- City suspends liquor license for downtown Cape bar; owners say they want to fix problems (3/26/17)7
- Mall aboard: Future requires evolution at West Park Mall (3/24/17)24
- Legal discrimination complaint, ethics complaint filed in Scott City government (3/22/17)13
- Business notebook: Cape native goes from farm to mobile-food operation (3/20/17)1
- Former Southeast softball coach sues Board of Regents; seeks damages and her job back (3/23/17)15
- Former Scott City administrator: 'I was forced to resign' (3/21/17)6
- Triplett manslaughter case set for July 2018 (3/21/17)2
- Two people found dead in Advance house fire (3/21/17)
- Two Cape men charged with second-degree murder of Grandi (3/21/17)2
- Lawmakers put prevailing wage in crosshairs; laborers object (2/12/17)10
The trends are all around us: American students are being bested by students around the world when it comes to science and math. What to do?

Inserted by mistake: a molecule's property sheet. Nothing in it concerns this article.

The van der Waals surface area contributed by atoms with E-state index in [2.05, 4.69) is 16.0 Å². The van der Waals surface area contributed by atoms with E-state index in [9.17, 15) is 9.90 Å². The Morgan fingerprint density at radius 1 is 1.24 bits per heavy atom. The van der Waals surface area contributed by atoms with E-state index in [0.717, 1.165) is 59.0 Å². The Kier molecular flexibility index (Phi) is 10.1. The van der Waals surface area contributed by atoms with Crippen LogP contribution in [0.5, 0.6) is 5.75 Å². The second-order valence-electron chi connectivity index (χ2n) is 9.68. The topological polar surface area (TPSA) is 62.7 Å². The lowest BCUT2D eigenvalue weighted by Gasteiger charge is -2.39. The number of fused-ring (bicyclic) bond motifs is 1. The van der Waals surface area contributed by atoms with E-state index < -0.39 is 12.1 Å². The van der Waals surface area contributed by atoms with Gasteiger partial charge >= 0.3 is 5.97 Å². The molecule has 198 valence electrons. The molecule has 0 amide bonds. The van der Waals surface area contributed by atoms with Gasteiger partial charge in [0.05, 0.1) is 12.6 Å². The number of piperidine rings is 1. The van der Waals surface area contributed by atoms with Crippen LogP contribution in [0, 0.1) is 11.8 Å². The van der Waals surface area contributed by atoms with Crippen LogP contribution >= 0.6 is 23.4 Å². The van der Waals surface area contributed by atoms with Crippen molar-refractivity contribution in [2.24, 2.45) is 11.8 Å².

One man in Cape Girardeau isn't satisfied with doing nothing. Jason Lindsey, a meteorologist at KFVS12, hopes his efforts will raise interest in science. Lindsey also hosts the station's Heartland Science Lab with students participating in experiments that are fun. And sometimes messy.
Thanks to Lindsey, Oct. 3 was designated as Science Day in Southeast Missouri. The big event was an attempt to break the world's record for the most Mentos fountains launched at one time, A thousand youngsters showed up to pop Mentos mints into bottles of diet soda, causing them to erupt into geysers spraying several feet into the air.
Will spraying yourself with sticky soda cure cancer? No. But out of those thousand youngsters there might be some who will think about science as a career path. Who knows how many of them will make a significant contribution to our future scientific knowledge?
Any effort to encourage children to learn is a noble one, and Jason Lindsey is to be commended for his efforts.